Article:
The next section reviews the empirical literature. Then, the next chapter introduces the data and methodology and discusses the empirical findings. The final section discusses the findings and makes policy recommendations.

2 Empirical literature review

Many studies in the literature examine the relationship between economic growth, renewable energy, and CO 2 emissions. However, in our study, we generally discussed studies examining CO 2 emissions, renewable energy consumption, and economic growth variables. Much as the studies in this field extend back a long time, they intensified after the 2000s. This is because studies conducted in the 2000s are mostly included. It is observed that these studies obtained different results between these variables. Literature has studies which found bidirectional relationship (Apergis & Payne, 2010 ; Chang, 2010 ; Narayan & Narayan, 2010 ; Menyah & Wolde-Rufael, 2010 ; Arı & Zeren, 2011 ; Akpan & Akpan, 2012 ; Burnett et al., 2013 ; Alkhathlan & Javid, 2013 ; Sebri & Ben-Salha, 2014 ; Akay et al., 2015 ; Dogan, 2016 ; Lu, 2017 ; Rafindadi & Ozturk, 2017 ; Kahia et al., 2019 ; Shahbaz et al., 2020 ); relationship with unidirectional causality (Vidyarthi, 2014 ; Dogan & Seker, 2016 ; Alper & Oguz, 2016 ; Ito, 2017 ; Dogan & Ozturk, 2017 ; Demir & Gozgor, 2018 ; Toumi & Toumi, 2019 ; Dimitriadis et al., 2021 ; Çıtak et al., 2021 ; Lei et al., 2022 ) and relationship no causality (Soytaş & Sarı, 2009 ; Payne, 2009 ; Bowden & Payne, 2010 ; Bhattacharya et al., 2016 ; Acheampong et al., 2021 ; Zuhal ( 2022 ). Ewing et al. ( 2007 ) examined the effect of energy consumption on industrial output in the USA. For findings, the explanatory power of consumption of various energy sources on industrial production in the USA remains low in the short, medium, and long term. It is stated that coal, one of the energy sources, is higher than other energy sources in the long run and that the sources in the renewable energy class have quite low explanatory pow. Soytaş and Sarı ( 2009 ) performed a causality review between carbon emissions, economic growth, and energy consumption in Turkey. There is no causality between economic growth and carbon emissions in Turkey, while a one-way causality from carbon emissions to energy consumption can be identified.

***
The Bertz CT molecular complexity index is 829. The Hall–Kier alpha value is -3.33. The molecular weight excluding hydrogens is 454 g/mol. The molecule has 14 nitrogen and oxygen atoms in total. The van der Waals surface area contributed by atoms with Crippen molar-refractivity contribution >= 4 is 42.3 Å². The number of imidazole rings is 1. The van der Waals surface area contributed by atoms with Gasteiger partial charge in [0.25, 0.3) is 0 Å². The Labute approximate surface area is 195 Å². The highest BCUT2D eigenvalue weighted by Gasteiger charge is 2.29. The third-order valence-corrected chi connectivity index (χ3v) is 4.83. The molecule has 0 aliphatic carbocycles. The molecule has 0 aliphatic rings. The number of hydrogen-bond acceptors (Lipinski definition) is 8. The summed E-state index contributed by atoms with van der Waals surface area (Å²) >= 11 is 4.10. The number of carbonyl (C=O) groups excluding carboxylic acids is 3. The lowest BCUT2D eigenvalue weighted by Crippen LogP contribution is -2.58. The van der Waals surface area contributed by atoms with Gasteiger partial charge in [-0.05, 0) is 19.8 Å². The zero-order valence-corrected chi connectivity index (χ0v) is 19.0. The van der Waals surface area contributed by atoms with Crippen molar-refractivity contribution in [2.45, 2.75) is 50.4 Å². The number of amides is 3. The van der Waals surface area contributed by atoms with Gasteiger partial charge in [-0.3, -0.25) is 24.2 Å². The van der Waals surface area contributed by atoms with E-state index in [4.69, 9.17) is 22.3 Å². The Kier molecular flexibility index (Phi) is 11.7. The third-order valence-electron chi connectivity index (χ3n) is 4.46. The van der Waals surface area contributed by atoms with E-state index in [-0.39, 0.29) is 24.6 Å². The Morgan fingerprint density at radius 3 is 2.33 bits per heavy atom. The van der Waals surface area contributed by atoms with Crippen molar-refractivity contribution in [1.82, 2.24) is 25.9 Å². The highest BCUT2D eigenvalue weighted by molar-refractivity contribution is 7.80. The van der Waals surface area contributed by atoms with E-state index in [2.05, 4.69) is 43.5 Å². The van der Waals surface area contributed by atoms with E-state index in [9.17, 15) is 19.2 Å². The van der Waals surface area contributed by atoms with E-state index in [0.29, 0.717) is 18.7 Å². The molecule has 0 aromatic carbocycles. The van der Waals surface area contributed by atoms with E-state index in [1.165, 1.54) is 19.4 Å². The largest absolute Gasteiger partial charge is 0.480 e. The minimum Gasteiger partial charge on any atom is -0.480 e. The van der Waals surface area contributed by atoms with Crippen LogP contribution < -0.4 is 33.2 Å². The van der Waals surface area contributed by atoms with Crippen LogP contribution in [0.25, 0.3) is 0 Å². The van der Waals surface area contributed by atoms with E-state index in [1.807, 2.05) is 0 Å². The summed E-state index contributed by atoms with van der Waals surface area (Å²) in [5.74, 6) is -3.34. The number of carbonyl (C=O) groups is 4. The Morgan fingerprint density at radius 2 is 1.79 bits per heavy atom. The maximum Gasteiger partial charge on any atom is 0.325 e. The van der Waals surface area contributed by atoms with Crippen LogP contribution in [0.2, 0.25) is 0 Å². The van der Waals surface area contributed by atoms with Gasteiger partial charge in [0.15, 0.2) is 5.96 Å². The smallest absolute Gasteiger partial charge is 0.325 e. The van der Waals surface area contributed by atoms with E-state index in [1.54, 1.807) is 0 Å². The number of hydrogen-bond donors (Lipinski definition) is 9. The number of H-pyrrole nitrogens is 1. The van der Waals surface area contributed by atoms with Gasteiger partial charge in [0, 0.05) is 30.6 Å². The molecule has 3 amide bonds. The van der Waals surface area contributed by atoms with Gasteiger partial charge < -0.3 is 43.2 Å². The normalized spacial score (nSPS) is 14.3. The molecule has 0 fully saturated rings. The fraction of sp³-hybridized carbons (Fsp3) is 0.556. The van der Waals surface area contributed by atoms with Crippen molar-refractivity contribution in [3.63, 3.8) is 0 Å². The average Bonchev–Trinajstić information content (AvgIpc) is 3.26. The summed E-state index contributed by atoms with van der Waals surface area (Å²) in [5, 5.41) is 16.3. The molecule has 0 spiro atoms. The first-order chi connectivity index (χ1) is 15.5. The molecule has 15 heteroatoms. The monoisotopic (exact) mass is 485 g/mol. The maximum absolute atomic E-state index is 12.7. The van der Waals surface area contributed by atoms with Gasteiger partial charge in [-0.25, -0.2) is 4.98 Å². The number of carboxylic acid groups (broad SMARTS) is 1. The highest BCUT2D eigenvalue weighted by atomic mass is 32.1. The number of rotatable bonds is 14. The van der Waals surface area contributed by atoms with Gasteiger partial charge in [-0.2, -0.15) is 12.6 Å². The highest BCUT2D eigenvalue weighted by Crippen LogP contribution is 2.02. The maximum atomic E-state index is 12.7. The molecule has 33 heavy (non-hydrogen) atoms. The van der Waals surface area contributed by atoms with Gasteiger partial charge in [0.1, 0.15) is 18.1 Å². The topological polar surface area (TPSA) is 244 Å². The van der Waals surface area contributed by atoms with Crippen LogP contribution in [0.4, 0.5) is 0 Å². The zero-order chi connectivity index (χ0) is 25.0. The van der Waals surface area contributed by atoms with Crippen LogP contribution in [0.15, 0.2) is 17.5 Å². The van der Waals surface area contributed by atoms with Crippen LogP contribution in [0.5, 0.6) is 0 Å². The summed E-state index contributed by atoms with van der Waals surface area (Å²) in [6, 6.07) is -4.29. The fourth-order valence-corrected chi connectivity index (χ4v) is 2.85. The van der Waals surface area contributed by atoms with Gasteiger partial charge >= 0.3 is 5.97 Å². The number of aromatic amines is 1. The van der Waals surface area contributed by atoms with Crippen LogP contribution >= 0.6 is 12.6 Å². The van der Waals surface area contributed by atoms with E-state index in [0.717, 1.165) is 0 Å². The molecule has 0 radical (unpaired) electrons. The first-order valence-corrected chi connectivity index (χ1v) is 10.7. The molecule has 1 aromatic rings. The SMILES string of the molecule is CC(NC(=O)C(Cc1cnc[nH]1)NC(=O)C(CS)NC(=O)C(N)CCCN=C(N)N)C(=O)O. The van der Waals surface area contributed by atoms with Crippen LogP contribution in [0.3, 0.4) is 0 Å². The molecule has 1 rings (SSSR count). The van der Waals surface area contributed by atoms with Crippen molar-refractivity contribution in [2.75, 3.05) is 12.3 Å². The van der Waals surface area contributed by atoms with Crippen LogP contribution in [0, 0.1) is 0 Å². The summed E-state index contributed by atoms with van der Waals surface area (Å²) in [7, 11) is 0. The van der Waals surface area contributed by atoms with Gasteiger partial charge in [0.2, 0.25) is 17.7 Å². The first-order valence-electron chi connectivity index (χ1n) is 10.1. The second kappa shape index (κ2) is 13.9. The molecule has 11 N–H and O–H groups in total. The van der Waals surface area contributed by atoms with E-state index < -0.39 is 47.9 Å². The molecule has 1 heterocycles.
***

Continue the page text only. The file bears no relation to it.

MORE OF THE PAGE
Payne ( 2009 ) researched the effect of renewable and non-renewable energy consumption on real GDP in the USA for the period 1949–2006. No causality could be found between GDP and both renewable and non-renewable energy consumption in the USA for the relevant period. The effects of sectoral renewable and non-renewable energy use on economic growth in the USA were analyzed by Bowden and Payne ( 2010 ). Again, for the results, there is no causal relationship between renewable energy consumption and economic growth in the commercial and industrial sectors, while a positive one-way causality towards economic growth in the use of households was determined. Moreover, using non-renewable energy in the commercial sector and residences has a positive and bidirectional relationship with economic growth, while there is a negative and one-way causality from industrial use to economic growth.

Apergis and Payne ( 2010 ) analyzed the relationship between renewable energy consumption and economic growth for countries in the Eurasian region. Regarding these countries, there is a bidirectional relationship between economic growth and renewable energy consumption for the short and long term.